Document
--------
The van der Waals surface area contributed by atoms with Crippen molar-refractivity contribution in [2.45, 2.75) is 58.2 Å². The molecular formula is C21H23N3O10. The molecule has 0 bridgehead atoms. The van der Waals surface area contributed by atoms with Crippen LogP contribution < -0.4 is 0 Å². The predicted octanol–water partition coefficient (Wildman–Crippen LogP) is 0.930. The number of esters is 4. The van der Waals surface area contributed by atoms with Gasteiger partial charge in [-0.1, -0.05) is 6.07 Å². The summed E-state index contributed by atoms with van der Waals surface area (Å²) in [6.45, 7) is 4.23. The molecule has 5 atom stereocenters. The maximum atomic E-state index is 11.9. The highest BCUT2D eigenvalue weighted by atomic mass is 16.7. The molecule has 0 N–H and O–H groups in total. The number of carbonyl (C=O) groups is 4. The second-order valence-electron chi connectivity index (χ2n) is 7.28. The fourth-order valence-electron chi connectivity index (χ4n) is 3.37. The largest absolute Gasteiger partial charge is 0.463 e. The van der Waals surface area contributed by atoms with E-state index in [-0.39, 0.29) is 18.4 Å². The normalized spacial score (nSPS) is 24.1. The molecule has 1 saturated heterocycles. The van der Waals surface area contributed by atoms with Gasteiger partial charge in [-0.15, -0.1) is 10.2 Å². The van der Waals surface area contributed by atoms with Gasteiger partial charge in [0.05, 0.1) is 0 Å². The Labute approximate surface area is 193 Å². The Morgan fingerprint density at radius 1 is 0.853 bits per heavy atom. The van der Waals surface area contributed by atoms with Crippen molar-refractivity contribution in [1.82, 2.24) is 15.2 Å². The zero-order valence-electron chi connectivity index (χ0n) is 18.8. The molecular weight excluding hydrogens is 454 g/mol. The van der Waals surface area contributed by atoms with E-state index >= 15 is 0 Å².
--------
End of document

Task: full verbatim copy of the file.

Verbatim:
The van der Waals surface area contributed by atoms with Crippen molar-refractivity contribution in [2.45, 2.75) is 58.2 Å². The molecular formula is C21H23N3O10. The molecule has 0 bridgehead atoms. The van der Waals surface area contributed by atoms with Crippen LogP contribution < -0.4 is 0 Å². The predicted octanol–water partition coefficient (Wildman–Crippen LogP) is 0.930. The number of esters is 4. The van der Waals surface area contributed by atoms with Gasteiger partial charge in [-0.1, -0.05) is 6.07 Å². The summed E-state index contributed by atoms with van der Waals surface area (Å²) in [6.45, 7) is 4.23. The molecule has 5 atom stereocenters. The maximum atomic E-state index is 11.9. The highest BCUT2D eigenvalue weighted by atomic mass is 16.7. The molecule has 0 N–H and O–H groups in total. The number of carbonyl (C=O) groups is 4. The second-order valence-electron chi connectivity index (χ2n) is 7.28. The fourth-order valence-electron chi connectivity index (χ4n) is 3.37. The largest absolute Gasteiger partial charge is 0.463 e. The van der Waals surface area contributed by atoms with E-state index in [-0.39, 0.29) is 18.4 Å². The normalized spacial score (nSPS) is 24.1. The molecule has 1 saturated heterocycles. The van der Waals surface area contributed by atoms with Gasteiger partial charge in [-0.15, -0.1) is 10.2 Å². The van der Waals surface area contributed by atoms with Gasteiger partial charge in [0.05, 0.1) is 0 Å². The Labute approximate surface area is 193 Å². The Morgan fingerprint density at radius 1 is 0.853 bits per heavy atom. The van der Waals surface area contributed by atoms with Crippen molar-refractivity contribution in [1.82, 2.24) is 15.2 Å². The zero-order valence-electron chi connectivity index (χ0n) is 18.8. The molecular weight excluding hydrogens is 454 g/mol. The van der Waals surface area contributed by atoms with E-state index >= 15 is 0 Å².